FBA sellers panic over new Amazon fees. Here’s four reasons new fees won’t be the end of your Amazon business.
Amazon sellers panic over new FBA fees
Every time Amazon raises FBA fees, sellers panic. Online chatter turns into “the sky is falling,” and “Amazon is a greedy monolith bent on destroying small sellers.”,
Happens ever time there’s fee hikes. And every time, I have to roll my eyes.
Here’s why these sellers are wrong, and why you shouldn’t care about FBA rate hikes:
#1: You don’t need to profit on every item
Some of the biggest sellers on Amazon actually lose money on half their sales. Hopefully this isn’t you, but the point remains: All that matters is that you make a profit in aggregate – when all the smoke clears and you get your Amazon payout.
You never acquire inventory you know you’ll lose money on. But if the price drops (or FBA fees go up) and you sell an item at a loss, you should be adequately buffered by the huge profits you’re making on the rest of your inventory.
#2: Amazon needs FBA sellers
You can abandon the conspiracy theories. Amazon isn’t trying to price sellers you out of FBA. Amazon needs us. Third-party sellers accounted for 58% of sales volume last quarter. You might be dead without Amazon, but they’re dead without us.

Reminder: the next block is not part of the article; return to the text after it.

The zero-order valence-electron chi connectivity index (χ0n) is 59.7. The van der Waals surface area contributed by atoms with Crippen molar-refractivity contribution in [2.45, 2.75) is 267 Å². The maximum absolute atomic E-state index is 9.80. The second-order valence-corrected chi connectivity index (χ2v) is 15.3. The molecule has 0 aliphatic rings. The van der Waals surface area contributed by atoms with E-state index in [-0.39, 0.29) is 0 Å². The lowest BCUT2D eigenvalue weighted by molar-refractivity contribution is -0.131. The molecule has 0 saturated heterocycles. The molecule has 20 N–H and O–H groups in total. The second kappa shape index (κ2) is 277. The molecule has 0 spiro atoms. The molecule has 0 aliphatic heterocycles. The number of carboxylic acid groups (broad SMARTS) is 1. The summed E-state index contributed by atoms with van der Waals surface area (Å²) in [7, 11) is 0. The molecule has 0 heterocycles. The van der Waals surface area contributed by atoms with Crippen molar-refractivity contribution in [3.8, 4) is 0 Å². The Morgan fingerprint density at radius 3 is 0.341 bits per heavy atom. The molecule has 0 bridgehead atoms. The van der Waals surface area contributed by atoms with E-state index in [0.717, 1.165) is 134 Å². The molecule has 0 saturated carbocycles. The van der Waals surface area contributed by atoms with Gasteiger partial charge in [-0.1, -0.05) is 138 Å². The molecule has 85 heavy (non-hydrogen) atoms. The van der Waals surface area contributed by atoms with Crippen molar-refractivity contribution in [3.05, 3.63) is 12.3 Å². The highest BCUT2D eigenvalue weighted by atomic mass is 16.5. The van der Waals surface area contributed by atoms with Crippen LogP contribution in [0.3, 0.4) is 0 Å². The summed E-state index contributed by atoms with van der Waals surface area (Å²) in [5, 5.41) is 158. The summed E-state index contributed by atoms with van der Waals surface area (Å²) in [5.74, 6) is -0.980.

#3: Your huge margins should buffer you from the impact of any fee increase
If a 10% FBA fee increase is killing your margins, your margins are horrible.
Either do huge volume or have huge margins. Either way, you’re insulated from the impact of new fees.
#4: The leverage Amazon offers makes selling FBA worth it – no matter what the fees
With FBA, you’re getting shelf space in the largest store in the world. If you’re the lowest price (or own the Buy Box), anytime anyone searches for your product, they have a higher chance of seeing your offer than anyone else’s in the entire country. This type of access to so many consumers has never been possible in human history.
And Amazon stores everything for you.
And Amazon ships everything for you.
If that extra 30 cent FBA fee concerns you: your options are to either 1. retrain your perspective or 2. get a real job.
I know what side I’m on.
I am a Viet Nam Disabled Veteran. I am presently looking to acquire the necessary skills to develop and implement a business Plan that can be replicated by my brother veterans . Any insights or assistance you can provide will naturally be appreciated.
USArmy 1968 -1971